Page 224 - Jewish Book Annual Volume 27

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218
J
e w i s h
B
o o k
A
n n u a l
I decided to immigrate to Israel and to become a Hebrew poet
Towards the end of my army service I married an American girl
now my wife Yehudit, to whom the book is dedicated, and w
came to Israel in the Autumn of 1959. We were from the firs
on a
kibbutz,
working full days in the fields and learning Hebre
by ourselves, after work. I began with the Bible, and would rea
several verses a day, a slow pace which was not due to exegetica
study of these verses, but simply to my lack of Hebrew, for
would look up every unknown word—that is to say, at that time
every word—in the dictionary. My first book of Hebrew poems
Shehafim Mam tin im ,
came out in 1965, and
Derekh Eretz
in 1968.
The judges for the Yiddish poetry award were the distinguishe
authors and critics, Hyman B. Bass, director of the Congress fo
Jewish Culture, Leon Rubinstein of the Farband Labor Zionis
Order, Dr. Yudel Mark, editor of the
Great Yiddish Dictionary,
an
Moshe Starkman of the
Day-Morning Journal,
to whom we are mos
grateful. They selected for the award Mrs. Rachel H. Korn, wh
has been living in Montreal since 1948. Mrs. Korn’s poetry, whic
she began to write at the age of twelve, was first published i
Polish journals. Following the pogroms in Poland, she stoppe
writing in Polish and devoted herself to the creation of Yiddis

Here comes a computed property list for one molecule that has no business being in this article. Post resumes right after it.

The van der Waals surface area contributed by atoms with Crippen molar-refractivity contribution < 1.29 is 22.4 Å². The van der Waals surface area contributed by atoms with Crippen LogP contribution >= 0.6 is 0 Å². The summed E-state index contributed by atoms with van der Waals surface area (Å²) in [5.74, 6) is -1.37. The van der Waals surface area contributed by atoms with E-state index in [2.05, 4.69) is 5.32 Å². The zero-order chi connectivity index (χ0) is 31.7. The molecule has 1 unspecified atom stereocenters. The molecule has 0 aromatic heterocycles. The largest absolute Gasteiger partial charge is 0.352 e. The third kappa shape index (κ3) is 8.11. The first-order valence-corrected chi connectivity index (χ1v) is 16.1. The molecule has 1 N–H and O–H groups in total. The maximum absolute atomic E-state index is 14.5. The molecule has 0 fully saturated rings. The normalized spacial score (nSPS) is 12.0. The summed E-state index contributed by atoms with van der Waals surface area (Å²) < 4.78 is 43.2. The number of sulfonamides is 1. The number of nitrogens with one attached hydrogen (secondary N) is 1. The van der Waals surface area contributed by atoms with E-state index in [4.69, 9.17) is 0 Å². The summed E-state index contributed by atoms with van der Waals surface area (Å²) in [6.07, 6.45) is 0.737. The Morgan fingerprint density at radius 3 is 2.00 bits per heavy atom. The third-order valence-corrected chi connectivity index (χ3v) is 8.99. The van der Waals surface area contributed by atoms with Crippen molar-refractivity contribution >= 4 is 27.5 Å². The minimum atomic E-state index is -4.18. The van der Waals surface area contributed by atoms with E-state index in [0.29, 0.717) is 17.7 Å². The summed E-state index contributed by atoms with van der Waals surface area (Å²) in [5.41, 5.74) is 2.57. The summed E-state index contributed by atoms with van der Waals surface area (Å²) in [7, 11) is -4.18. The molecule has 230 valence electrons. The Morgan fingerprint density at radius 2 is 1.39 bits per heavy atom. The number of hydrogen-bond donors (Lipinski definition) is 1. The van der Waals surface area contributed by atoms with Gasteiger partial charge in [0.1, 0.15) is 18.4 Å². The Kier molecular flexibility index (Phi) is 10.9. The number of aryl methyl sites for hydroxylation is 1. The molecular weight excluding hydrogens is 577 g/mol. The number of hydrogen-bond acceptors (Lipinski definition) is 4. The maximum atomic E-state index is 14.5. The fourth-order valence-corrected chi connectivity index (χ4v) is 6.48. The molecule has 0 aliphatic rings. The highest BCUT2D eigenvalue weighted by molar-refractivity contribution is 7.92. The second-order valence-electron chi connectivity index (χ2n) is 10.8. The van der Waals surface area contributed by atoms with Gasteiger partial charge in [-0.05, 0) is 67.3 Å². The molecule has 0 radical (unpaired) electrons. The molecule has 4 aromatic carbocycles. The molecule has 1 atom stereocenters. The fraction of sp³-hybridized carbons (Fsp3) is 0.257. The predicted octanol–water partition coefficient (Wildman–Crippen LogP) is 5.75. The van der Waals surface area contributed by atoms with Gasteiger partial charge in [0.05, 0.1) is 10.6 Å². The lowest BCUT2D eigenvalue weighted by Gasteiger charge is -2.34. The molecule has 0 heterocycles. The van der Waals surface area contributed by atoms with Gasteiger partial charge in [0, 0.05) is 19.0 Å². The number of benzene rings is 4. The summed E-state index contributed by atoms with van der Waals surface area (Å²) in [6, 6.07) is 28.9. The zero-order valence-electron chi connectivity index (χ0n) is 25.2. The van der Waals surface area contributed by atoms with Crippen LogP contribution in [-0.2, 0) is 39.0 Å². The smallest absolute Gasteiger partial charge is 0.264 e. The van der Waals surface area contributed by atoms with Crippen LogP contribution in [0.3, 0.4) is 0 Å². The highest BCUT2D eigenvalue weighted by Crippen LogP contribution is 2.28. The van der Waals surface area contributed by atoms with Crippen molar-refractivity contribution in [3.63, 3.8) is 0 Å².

literature. Her first book appeared in Vilna in 1928. She had nin
books of poetry and stories published in Warsaw, Argentina, Mon
treal and Israel. A few years ago one of her books was translate
into Hebrew and issued in Israel. She has also written numerou
essays and articles. During World War II she lived in Mosco
and later represented the Yiddish Writers Association of Lodz a
the Congress of International Pen Clubs. Mrs. Korn was the reci
pient of the Louis Lamed Award for two of her books and th
Hayyim Greenberg Award of the Pioneer Women.
The judges for the English-Jewish poetry award were Dr. Juda
Stampfer, professor of English literature at State University o
New York, Stony Brook, Mrs. Lily Edelman, director of the B’na
B’rith Adult Jewish Education Department, and Dr. A. Ala
Steinbach, editor of the
Jewish Book Annual.
The judges selecte
Mrs. Morton Sachs, known to her readers by the name of Rut
Whitman. Born in New York, she has been writing poetry fo
many years and has contributed to many periodicals includin
the
New Yorker, Midstream, Commentary
and
The Nation.
Sh
was the director of the poetry workshop and poetry reading serie
at the Cambridge Center for Adult Education. She was one of th
translators from the Yiddish of
Short Friday
by Isaac Bashevi
Singer and was also the editor and translator of
Anthology o
Modern Yiddish Poetry
published in 1966 for which she receive
high acclaim from many critics. Miss Whitman has received nume
rous honors and awards for her poetry, including a grant fro
the National Foundation for Jewish Culture. This year she i